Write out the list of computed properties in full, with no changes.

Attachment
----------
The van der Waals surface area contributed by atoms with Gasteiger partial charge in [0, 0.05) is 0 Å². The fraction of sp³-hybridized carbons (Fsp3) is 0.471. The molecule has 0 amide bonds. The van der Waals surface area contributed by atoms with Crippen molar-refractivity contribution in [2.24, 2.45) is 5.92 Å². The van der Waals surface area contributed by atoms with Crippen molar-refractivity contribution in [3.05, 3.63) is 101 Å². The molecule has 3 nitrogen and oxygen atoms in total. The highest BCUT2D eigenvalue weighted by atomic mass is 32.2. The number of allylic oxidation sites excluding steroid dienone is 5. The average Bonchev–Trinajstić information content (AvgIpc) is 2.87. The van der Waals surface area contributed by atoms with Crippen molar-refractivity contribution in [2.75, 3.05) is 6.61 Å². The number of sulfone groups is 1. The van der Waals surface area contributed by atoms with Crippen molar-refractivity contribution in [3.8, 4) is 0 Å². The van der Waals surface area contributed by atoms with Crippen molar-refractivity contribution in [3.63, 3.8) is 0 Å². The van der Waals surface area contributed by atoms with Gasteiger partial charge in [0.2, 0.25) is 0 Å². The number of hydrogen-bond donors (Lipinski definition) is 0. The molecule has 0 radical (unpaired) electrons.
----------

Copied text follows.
The van der Waals surface area contributed by atoms with Gasteiger partial charge in [0, 0.05) is 0 Å². The fraction of sp³-hybridized carbons (Fsp3) is 0.471. The molecule has 0 amide bonds. The van der Waals surface area contributed by atoms with Crippen molar-refractivity contribution in [2.24, 2.45) is 5.92 Å². The van der Waals surface area contributed by atoms with Crippen molar-refractivity contribution in [3.05, 3.63) is 101 Å². The molecule has 3 nitrogen and oxygen atoms in total. The highest BCUT2D eigenvalue weighted by atomic mass is 32.2. The number of allylic oxidation sites excluding steroid dienone is 5. The average Bonchev–Trinajstić information content (AvgIpc) is 2.87. The van der Waals surface area contributed by atoms with Crippen molar-refractivity contribution in [2.75, 3.05) is 6.61 Å². The number of sulfone groups is 1. The van der Waals surface area contributed by atoms with Crippen molar-refractivity contribution in [3.8, 4) is 0 Å². The van der Waals surface area contributed by atoms with Crippen molar-refractivity contribution in [3.63, 3.8) is 0 Å². The van der Waals surface area contributed by atoms with Gasteiger partial charge in [0.2, 0.25) is 0 Å². The number of hydrogen-bond donors (Lipinski definition) is 0. The molecule has 0 radical (unpaired) electrons.